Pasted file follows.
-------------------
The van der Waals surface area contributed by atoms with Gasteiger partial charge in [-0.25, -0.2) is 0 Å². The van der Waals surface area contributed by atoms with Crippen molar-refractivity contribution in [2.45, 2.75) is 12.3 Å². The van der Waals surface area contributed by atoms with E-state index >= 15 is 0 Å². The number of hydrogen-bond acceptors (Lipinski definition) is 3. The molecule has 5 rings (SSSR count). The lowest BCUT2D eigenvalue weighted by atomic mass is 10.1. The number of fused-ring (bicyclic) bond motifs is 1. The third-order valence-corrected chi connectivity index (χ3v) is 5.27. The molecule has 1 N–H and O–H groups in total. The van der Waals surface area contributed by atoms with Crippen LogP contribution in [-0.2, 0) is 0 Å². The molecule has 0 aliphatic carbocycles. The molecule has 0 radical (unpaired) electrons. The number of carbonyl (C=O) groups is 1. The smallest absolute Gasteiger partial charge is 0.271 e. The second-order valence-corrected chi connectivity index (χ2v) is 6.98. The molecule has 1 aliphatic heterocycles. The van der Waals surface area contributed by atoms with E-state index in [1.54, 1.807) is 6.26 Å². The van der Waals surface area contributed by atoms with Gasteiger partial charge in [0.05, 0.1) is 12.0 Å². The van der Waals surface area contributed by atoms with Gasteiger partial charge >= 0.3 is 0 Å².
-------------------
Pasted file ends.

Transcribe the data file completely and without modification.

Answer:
The van der Waals surface area contributed by atoms with Gasteiger partial charge in [-0.25, -0.2) is 0 Å². The van der Waals surface area contributed by atoms with Crippen molar-refractivity contribution in [2.45, 2.75) is 12.3 Å². The van der Waals surface area contributed by atoms with E-state index >= 15 is 0 Å². The number of hydrogen-bond acceptors (Lipinski definition) is 3. The molecule has 5 rings (SSSR count). The lowest BCUT2D eigenvalue weighted by atomic mass is 10.1. The number of fused-ring (bicyclic) bond motifs is 1. The third-order valence-corrected chi connectivity index (χ3v) is 5.27. The molecule has 1 N–H and O–H groups in total. The van der Waals surface area contributed by atoms with Crippen LogP contribution in [-0.2, 0) is 0 Å². The molecule has 0 aliphatic carbocycles. The molecule has 0 radical (unpaired) electrons. The number of carbonyl (C=O) groups is 1. The smallest absolute Gasteiger partial charge is 0.271 e. The second-order valence-corrected chi connectivity index (χ2v) is 6.98. The molecule has 1 aliphatic heterocycles. The van der Waals surface area contributed by atoms with E-state index in [1.54, 1.807) is 6.26 Å². The van der Waals surface area contributed by atoms with Gasteiger partial charge in [0.05, 0.1) is 12.0 Å². The van der Waals surface area contributed by atoms with Gasteiger partial charge >= 0.3 is 0 Å².